Comprehensive reparations are expansive and focus on redressing crimes against humanity endured by Black communities (people of African descent) due to chattel slavery, U.S. Apartheid system (Jim Crow), the current period of systemic racism, and their ongoing impact. Also, Comprehensive Reparations focus on repairing Black communities with forward-thinking initiatives that safeguard the future of Black America. Comprehensive Reparations are holistic and include remedies for reparations based on a range of harms.
Fighting for full reparations
Full reparations are the international standard for reparatory justice, through which countries must address and remedy the range of harms stemming from the crimes they have committed. The goal of full reparations is to wipe out all consequences of harms committed by a government. To meet the standard of full reparations, there are five areas of intended outcomes: Cessation, Assurance and Guarantees of Non Repetition, Restitution and Repatriation, Compensation, Satisfaction, and Rehabilitation. As such, reparations must repair beyond monetary gain, it must dismantle the institutional structures that continue to perpetuate white supremacy.
The eligibility criteria for Comprehensive Reparations should be determined by the remedy. Thus, different remedies will include various eligible parties. For example, remedies for slavery, Jim Crow, and systemic racism address various harms and affected parties. All Black people harmed in America by America, should be repaired in America by America.
Avoiding nativism in the reparations movement
NAARC advises against reparations programs that are too restrictive for large-scale reparatory justice initiatives. So-called “lineage-based” reparations are a form of limited-access reparations that create additional barriers for Black communities to achieve comprehensive and full reparations. This leads to additional harms. Nativist and limited-access reparations models, when suggested to address the extensive crimes against humanity endured by descendants of enslaved Africans and other people of African descent in the United States of America fail to address the continuing systemic violations due to the legacies and manifestations of slavery.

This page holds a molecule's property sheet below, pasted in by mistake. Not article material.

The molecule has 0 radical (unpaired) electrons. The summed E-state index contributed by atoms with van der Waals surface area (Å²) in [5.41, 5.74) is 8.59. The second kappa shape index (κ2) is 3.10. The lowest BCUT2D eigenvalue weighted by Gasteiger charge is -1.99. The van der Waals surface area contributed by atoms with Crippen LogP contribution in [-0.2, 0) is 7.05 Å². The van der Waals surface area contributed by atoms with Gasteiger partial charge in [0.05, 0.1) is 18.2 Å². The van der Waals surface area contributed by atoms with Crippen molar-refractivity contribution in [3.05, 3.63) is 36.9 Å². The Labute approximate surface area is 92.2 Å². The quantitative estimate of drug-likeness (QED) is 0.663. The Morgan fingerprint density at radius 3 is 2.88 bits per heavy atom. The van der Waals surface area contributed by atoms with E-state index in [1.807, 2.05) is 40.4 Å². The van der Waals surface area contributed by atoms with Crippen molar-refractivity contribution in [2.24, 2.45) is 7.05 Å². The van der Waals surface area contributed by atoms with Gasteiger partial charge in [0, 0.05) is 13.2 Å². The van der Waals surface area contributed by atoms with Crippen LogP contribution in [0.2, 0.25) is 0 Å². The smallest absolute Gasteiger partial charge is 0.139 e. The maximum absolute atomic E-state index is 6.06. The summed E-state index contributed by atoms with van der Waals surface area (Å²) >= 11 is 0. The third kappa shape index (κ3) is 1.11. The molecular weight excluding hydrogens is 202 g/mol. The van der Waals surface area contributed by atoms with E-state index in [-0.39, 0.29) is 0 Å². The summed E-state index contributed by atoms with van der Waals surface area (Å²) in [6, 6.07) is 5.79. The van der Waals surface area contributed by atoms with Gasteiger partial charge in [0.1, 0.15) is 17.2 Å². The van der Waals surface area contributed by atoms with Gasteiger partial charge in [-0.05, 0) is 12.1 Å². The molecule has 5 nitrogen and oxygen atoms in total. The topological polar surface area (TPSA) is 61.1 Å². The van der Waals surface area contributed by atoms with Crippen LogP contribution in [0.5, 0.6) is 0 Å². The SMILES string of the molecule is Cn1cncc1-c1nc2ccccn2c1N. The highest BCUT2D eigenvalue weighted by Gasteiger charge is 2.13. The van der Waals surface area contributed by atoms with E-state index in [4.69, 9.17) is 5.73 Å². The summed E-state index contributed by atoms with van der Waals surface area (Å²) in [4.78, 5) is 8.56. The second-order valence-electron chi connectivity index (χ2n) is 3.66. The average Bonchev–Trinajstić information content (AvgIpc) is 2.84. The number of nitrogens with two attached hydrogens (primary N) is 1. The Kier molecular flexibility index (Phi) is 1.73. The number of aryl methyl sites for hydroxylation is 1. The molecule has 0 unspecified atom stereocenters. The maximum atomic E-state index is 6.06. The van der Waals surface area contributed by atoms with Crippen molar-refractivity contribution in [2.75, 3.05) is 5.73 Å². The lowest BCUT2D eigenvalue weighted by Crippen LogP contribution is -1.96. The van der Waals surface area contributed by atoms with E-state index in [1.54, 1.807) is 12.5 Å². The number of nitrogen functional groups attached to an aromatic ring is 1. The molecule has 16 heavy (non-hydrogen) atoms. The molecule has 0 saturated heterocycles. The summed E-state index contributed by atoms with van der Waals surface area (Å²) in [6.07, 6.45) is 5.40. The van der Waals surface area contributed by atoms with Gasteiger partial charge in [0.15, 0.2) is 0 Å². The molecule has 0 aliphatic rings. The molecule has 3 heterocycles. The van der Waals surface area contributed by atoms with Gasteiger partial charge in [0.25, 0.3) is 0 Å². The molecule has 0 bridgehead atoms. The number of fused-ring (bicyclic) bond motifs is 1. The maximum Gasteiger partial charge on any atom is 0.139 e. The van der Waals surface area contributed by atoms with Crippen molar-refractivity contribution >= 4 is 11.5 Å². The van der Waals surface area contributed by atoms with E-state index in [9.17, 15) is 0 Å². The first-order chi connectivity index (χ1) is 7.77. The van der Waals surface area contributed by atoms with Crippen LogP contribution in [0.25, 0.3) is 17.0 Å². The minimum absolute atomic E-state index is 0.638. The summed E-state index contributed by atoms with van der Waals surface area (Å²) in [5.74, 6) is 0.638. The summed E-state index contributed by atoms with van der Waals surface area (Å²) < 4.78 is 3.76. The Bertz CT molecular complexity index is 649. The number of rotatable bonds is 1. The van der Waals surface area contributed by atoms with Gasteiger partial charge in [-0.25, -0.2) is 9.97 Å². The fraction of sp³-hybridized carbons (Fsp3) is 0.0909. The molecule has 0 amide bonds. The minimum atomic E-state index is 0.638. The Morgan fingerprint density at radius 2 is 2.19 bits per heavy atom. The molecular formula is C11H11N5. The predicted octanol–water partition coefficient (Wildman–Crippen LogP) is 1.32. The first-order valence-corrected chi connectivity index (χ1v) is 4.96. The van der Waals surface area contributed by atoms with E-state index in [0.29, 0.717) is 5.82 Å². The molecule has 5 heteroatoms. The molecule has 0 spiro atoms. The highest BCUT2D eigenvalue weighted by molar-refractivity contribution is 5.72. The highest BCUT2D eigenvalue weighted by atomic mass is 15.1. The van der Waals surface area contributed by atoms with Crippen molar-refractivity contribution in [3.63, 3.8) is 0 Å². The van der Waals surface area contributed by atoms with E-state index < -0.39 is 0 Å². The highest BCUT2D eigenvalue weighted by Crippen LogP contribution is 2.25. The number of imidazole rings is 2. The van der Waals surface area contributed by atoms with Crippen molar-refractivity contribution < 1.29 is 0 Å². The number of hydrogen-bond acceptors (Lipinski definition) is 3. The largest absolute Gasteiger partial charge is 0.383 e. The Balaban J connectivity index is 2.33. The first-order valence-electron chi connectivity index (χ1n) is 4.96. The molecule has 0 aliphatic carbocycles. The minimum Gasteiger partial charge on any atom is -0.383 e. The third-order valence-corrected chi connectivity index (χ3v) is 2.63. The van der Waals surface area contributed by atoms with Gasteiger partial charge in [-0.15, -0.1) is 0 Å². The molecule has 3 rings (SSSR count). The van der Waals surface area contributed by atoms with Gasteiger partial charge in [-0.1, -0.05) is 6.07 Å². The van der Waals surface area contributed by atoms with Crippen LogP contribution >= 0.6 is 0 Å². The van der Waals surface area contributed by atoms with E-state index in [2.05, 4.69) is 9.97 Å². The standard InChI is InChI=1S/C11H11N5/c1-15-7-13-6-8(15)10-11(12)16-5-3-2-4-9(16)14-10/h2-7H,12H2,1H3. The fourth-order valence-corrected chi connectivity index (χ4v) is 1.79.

This does not diminish the importance of direct family and or descendant-based repair, providing remedies to descendants of harmed persons in specific families or neighborhoods that have experienced specific community-based violations. However, limited-access programs are best utilized for smaller-scale reparatory justice initiatives. Examples of family and or descendant-based reparatory justice include Georgetown University’s slave descendants, Bruce’s Beach, Tulsa Race Massacre survivors and descendants, Gullah Geechee family land lost, and Evanston, Illinois housing discrimination survivors (1919-1969).
Reparations are part of the on-going struggle against white supremacy and its manifestations.